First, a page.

- Home-made snorkel made from stainless exhaust pipe and plastic air-box elbows
Though the vehicle does have a snorkel, it’s yet to be fully plumbed in. ‘I still need to move the battery over to other side,’ says Andy. ‘It looks the part. I didn’t want any of the drainpipe nonsense some people use – it works okay, but it doesn’t look right.’
- Bracketed for Jeep springs
- Front crossmember replaced with tube to clear propshaft on full droop
- SJ410 transfer case converted into Rock Lobster with 416 gears
- Shortened rear prop on front
- Toyota propshaft on rear
With so much extra droop in the suspension, the vehicle’s original propshafts were no longer suitable. The front unit was replaced with a rear prop from Paul’s own Suzuki, which has been shortened by about an inch, while at the rear there’s a double-cardon prop from a Toyota Hi-Lux. This has been shortened to fit the Samurai and was installed using an adaptor to the transfer case which was machined up by a contact of Paul’s.
Andy ultimately plans a similar conversion at the front, though the Suzuki prop is living with the axle’s extreme articulation for now. ‘The front prop isn’t binding just yet,’ he says. ‘But it’s not far off…’
- Jeep Wrangler YJ springs
- Three-quarter elliptic rear set-up using half a leaf
- Front relocation plates for rear springs
- Rear missing links for rear springs
- Front relocation plates, low-down links and panhard rod
Most of the suspension was designed and built by Paul at Macsport 4x4. ‘I told him I quite like the three-quarter elliptic rear suspension, and then he came up with this good idea for the front.’ This basically uses a swinging front mount for the spring, allowing much-improved droop, with a panhard rod to control side-to-side movement. Paul says the swinging arms stay seated at all times on the road, with the spring itself doing all the work, so there’s no adverse effect on handling.
Wheels & Tyres
- 265/75R16 Anacondas
- Grand Vitara LWB steel rims
- 265/75R16 Simex copies for road use
Andy says he’s always wanted Anacondas because ‘I just love the Bogger tread.’ Having finally got a set, he also uses the Simex copies day-to-day in order to avoid wearing them out in double-quick time.
- Non-winch front bumper
- Heavy-duty rear bumper
- Box-section tree sliders planned to replace sills
‘I had a C-section front bumper with an A-bar,’ says Andy. ‘I was really attached to it, but it didn’t go with the YJ arches. So Paul made me a new one and I was really made up with it… I didn’t have any problem at all putting the old one on eBay!’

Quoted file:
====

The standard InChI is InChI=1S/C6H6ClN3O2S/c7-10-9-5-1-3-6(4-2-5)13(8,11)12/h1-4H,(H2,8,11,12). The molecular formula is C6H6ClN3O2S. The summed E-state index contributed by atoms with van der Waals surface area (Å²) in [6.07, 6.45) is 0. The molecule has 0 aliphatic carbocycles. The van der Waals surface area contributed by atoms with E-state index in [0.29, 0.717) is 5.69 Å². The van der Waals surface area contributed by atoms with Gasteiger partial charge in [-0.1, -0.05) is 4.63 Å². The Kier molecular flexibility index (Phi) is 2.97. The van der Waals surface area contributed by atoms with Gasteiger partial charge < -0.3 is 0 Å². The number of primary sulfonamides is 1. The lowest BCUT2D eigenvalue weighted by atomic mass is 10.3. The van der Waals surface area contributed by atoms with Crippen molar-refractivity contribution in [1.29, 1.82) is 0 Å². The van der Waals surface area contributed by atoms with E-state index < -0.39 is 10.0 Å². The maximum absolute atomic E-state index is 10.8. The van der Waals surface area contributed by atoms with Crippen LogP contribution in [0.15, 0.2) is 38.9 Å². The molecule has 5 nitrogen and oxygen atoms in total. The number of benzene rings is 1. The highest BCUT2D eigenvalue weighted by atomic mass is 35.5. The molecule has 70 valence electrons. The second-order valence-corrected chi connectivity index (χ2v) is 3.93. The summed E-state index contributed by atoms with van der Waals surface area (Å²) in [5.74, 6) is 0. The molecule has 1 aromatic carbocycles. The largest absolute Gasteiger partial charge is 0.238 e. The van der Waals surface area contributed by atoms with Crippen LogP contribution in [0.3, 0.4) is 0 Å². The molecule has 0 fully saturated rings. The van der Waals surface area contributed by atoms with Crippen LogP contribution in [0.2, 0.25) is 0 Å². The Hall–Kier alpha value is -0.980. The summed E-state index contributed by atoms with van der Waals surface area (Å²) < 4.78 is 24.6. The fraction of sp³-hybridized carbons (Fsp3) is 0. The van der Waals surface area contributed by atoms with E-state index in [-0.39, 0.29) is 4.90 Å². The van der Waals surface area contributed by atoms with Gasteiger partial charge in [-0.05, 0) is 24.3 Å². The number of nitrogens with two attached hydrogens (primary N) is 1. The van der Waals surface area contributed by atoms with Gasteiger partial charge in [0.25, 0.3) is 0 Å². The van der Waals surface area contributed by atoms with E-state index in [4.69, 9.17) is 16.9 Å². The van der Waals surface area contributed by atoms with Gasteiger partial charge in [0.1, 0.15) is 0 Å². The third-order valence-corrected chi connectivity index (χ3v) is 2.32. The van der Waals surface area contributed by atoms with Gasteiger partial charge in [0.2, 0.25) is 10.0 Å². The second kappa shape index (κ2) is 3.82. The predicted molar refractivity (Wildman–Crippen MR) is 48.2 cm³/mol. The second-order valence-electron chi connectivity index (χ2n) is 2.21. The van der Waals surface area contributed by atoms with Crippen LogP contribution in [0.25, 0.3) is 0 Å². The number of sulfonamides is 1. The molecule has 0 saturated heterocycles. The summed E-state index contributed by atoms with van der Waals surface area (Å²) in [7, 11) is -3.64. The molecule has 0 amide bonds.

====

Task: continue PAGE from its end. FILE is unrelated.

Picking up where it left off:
Especially not when someone bid twice as much as he’d paid for it in the first place… The rear bumper used to have Land Rover lights, but being situated right behind the wheels meant they kept getting covered in mud, which did nothing for their longevity. The bumper is now fitted with trailer lights, as well as a NATO hitch.
Underneath, there’s precious little protection. Diff guards are in Andy’s plans, but he doesn’t consider this an urgent priority, being of the opinion that there’s no better protection than having your sensible head on when you drive.
- LJ steering wheel ‘for that retro look’
- Cobra bucket seats
- 3-point harnesses
- SJ413 diffs
- Rear axle wrap bar
The wrap bar on the rear axle is yet another Macsport 4x4 creation. ‘You can really feel the difference,’ says Andy, ‘just feeling the traction on the road.’ So far, he says, he hasn’t bent any springs. Just as well, because although he does now have a spare set, he’s found them a pig to get hold of – and every second-hand set he comes across seems to be at the other end of the country!
- Disc-brake conversion on rear axle using standard Suzuki parts
- Standard handbrake
- Front brake lines re-routed via diff
‘I’ve never liked the look you get when you flex, with a brake line hanging down,’ says Andy, by way of explaining why his now run to the diff and then out along the axle. This also has the added advantage of stopping any rubbing on the tyres.
He’s toyed with the idea of a disc brake conversion for the handbrake, but is satisfied that the standard drum works well enough. He mentions the X-Eng kit, which is popular with Land Rover owners, but without a Defender’s propensity for dumping oil all over the standard brake, there’s much less of a need to make changes here.
- Half hi-steer conversion
- Mercedes S-Class steering arm
The unusual front suspension set-up, along with the axle’s new location a few inches ahead of standard, meant a full hi-steer conversion was no longer possible. The half hi-steer, however, takes the drag link out of the way – Andy and Paul made up an adjustable replacement and used a Mercedes S-Class steering arm, which has received rave reviews on American SJ forums.